Build just economic relationships: Jesus, according to the Gospel of Matthew, is with the “least of these” (Matt. 25:40), found among persons marginalized by economic systems. In his inaugural sermon (Luke 4:16-21), Jesus proclaims the fulfillment of the Jubilee year, with its promise of liberation from economic captivity and the radical transformation of unjust systems that oppress and exclude. Because Jesus is present and God’s Spirit is at work among the economically disenfranchised, MCC understands durable change not as something done to or for the poor, but rather as led by economically marginalized communities and shaped by their strengths and visions.
Connect people: In the outpouring of the Holy Spirit at Pentecost (Acts 2:1-13), God binds together a new people from diverse languages and backgrounds. The new creation inaugurated by God through Jesus connects people across various divides into a shared body. When people come together crossing lines of difference, the opportunity arises to learn from the rich diversity of humanity created in God’s image. From such learnings, positive changes in the lives of communities can emerge. MCC thus supports initiatives that create bridges of connection across difference.
Dismantle oppression: Lasting change occurs when the talents and gifts of all community members are valued and nurtured. Discrimination and oppression mar the dignity of persons created in God’s image and prevent the full use of God-given abilities. In its relief, development and peacebuilding efforts and through public policy advocacy, MCC works with partners to dismantle discriminatory and oppressive barriers so that all persons might use their talents and abilities to their fullest.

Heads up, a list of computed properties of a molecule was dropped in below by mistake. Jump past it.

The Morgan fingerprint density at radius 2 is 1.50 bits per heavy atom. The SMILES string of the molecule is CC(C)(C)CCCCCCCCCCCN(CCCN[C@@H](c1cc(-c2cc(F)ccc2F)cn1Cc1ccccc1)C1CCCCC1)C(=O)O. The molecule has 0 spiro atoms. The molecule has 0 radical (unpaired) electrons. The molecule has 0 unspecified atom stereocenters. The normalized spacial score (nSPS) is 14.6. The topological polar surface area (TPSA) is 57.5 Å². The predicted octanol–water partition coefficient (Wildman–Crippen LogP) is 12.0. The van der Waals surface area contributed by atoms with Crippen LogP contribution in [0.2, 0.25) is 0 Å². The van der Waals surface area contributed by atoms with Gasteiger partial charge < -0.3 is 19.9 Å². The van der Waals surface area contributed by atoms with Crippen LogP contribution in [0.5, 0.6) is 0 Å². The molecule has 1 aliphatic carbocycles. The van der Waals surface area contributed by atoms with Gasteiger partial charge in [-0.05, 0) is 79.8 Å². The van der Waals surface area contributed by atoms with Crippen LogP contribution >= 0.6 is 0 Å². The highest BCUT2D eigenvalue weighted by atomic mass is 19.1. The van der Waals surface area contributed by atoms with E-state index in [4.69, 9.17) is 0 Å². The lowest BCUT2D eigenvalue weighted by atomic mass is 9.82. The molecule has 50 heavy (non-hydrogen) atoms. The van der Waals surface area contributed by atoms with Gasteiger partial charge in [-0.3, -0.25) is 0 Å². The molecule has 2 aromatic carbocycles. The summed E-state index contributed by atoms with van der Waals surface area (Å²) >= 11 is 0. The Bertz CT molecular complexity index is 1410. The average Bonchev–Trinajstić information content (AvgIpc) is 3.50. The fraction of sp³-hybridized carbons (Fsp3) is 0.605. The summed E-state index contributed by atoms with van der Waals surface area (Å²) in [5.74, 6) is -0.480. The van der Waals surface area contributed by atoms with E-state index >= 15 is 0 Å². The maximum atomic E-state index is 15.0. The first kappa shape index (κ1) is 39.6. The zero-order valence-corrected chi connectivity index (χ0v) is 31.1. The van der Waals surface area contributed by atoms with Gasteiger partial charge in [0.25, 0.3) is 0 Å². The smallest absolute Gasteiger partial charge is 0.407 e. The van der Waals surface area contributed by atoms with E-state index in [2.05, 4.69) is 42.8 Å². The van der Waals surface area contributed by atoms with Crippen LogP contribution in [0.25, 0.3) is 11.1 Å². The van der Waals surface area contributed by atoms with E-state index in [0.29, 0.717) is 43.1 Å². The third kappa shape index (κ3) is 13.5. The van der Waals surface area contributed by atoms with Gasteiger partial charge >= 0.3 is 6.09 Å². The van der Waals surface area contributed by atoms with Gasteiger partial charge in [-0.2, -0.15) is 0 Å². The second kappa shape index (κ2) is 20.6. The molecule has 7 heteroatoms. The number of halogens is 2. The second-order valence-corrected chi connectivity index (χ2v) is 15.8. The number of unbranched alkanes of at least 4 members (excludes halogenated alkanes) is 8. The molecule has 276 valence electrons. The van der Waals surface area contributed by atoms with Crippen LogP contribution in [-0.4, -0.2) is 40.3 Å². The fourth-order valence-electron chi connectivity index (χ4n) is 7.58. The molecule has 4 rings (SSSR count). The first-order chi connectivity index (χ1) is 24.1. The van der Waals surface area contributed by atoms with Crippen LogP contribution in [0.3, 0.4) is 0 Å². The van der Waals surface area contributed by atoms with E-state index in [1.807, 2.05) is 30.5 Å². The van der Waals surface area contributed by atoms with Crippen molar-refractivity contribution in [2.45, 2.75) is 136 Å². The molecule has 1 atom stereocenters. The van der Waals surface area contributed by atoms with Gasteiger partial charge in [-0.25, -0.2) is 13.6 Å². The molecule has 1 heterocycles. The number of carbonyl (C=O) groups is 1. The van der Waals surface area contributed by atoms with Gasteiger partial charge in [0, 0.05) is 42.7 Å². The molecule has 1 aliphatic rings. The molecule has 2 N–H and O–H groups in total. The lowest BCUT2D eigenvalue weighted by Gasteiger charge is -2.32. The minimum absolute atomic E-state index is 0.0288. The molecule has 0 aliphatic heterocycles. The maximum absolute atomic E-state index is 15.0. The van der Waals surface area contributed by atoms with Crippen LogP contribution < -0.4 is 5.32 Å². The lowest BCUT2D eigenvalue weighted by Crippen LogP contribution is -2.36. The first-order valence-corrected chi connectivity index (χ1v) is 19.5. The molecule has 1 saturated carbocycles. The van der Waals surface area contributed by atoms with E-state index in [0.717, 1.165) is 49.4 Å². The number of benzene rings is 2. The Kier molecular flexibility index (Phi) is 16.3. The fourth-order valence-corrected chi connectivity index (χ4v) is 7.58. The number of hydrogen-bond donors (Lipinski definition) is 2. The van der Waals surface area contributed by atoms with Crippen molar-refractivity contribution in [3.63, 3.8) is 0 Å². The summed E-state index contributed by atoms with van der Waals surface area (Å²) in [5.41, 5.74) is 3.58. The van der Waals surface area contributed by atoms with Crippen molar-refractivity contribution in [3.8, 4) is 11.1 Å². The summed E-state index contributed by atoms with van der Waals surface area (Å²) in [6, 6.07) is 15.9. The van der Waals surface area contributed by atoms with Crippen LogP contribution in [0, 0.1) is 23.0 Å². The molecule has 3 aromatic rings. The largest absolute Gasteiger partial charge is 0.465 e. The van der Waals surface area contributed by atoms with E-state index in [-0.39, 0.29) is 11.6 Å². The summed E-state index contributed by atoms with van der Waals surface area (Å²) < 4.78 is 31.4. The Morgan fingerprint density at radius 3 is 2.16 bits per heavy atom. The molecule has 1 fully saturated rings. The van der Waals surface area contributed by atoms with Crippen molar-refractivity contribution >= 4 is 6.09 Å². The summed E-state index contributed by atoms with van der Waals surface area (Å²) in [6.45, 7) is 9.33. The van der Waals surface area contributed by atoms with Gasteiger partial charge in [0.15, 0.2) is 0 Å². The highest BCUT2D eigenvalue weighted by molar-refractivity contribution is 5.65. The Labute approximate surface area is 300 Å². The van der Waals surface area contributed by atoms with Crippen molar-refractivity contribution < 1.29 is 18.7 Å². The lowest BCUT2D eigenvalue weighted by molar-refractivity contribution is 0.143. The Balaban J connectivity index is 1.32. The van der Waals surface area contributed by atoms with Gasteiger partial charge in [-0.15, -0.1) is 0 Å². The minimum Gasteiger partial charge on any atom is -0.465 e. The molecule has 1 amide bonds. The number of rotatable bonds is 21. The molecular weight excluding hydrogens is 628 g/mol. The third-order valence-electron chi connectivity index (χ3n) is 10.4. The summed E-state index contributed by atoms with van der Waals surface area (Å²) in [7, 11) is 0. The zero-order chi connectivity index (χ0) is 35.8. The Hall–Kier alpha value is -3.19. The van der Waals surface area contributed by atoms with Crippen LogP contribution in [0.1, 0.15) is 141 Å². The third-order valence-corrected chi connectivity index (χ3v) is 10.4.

Practice nonviolence: As followers of Jesus, who taught his disciples to love their enemies, MCC believes that violent, armed conflict does not bring lasting and positive change. Entrusted with a ministry of reconciliation (2 Corinthians 5:19), MCC endeavors across its programs to bring about positive change by doing no harm, supporting peacebuilding efforts and integrating activities that transform conflict into its relief and development work. MCC also believes that lasting change flows from love and mutual care for one another, including “strangers” and “enemies.”
Seek a just peace: With the Psalmist, MCC understands lasting change within a vision of justice and peace embracing (Ps. 85:10). Inspired by that vision, MCC supports efforts that address the structural barriers that prevent broad participation and leadership in communities. MCC supports community-based efforts and public policy advocacy at local, national and international levels that build durable peace by naming, dismantling, and transforming structures of injustice and their legacies.
Developed by MCC’s international program directors in May 2018.